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Pro Tools takes off with airport studio

Erica Basnicki 16 May 2012
Pro Tools takes off with airport studio

Virgin Upper Class passengers: they get drinks, they get beds, they get chauffeurs. And now, unbelievably, they’ve got their own recording studio installed at Heathrow Terminal 3. Specifically, an Avid Pro Tools editing suite in the terminal’s airport lounge, the Clubhouse.   The suite features Pro Tools 10 with the Complete Production Toolkit, an Artist Mix control service and an M-Audio Axiom Pro 25 keyboard housed inside a ‘pod’ designed by Guy Wilson of AKA Design in London, which bears more than a slight resemblance to the sleeper pods found onboard Virgin’s Upper Class cabin.   Avid’s Ben Nemes spearheaded the project. A conversation with Virgin Atlantic’s head of brand allegiances, Charles Vine, led to a demo of a small-footprint Pro Tools rig in the canteen of Virgin Atlantic’s offices in Crawley. Both companies recognized they shared a similar customer base of “international jet-setting rockstars” said Nemes. Installing a Pro Tools system in Virgin’s Clubhouse allowed the company to say to its passengers “We know what you do, and the brand name of what you use,” he continued.       Nemes added that it’s also about knowing what can and can’t be done with the minimal amount of gear passengers can carry with them: “Yes, of course people have their own Pro Tools system on their MacBook Pro,” he said. “But if you’ve got two or three hours to kill there’s only so much you can do on a track pad. You’re going to be aching for a mouse or a keyboard; something you can get your hands on. It’s about having familiar things like faders to grab.”   The editing suite was installed on 10 May, after Virgin Atlantic’s last departing flight took off. The suite is unmanned although concierge staff have been given a full day’s training on how to get someone started using the system, and where to direct them should things go wrong. The assumption is that the people interested in using the Pro Tools already know what they are doing, explained Nemes: “It’s kind of like a pottery wheel. People aren’t just going to rock up and play with it; you can really make a mess.”   The Heathrow Airport studio is – so far – the only one planned, though Nemes said Avid would “be open” to further installations, as well as expanding the software provided to cater to professionals in other creative industries. The Heathrow studio, meanwhile, has already contributed to the release of a single by the aptly-named band Cloud (pictured, at the editing suite).   Virgin Atlantic spokesman Greg Dawson commented: “With a name like Cloud, this band had to be the natural choice to release the very first single. The final edit for their first single Free My Soul was completed live at the Avid edit suite on 14 May and released within four hours of finishing the last note.”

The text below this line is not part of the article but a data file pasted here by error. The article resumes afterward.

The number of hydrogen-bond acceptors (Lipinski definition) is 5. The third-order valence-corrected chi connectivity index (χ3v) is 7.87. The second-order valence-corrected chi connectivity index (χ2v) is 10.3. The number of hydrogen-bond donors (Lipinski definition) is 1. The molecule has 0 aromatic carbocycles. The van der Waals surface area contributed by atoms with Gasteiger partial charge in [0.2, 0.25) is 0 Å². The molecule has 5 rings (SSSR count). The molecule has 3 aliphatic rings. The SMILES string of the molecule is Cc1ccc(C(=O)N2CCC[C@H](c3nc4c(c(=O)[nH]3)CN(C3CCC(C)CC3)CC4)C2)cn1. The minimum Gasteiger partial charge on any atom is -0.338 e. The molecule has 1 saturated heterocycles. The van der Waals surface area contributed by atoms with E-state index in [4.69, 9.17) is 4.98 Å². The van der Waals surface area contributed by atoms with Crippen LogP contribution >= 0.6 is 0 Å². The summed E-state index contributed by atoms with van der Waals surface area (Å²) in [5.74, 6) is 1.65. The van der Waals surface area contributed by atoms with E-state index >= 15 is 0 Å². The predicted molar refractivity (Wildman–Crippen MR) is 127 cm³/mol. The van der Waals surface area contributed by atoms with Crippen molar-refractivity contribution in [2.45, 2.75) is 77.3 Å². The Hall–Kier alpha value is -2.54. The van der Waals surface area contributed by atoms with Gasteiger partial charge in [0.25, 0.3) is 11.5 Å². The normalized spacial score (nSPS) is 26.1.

At the time of writing, it was not known whether the surviving members of Wings, Jefferson Airplane and Pilot are Virgin Upper Class passengers.   www.avid.com www.virgin-atlantic.com        

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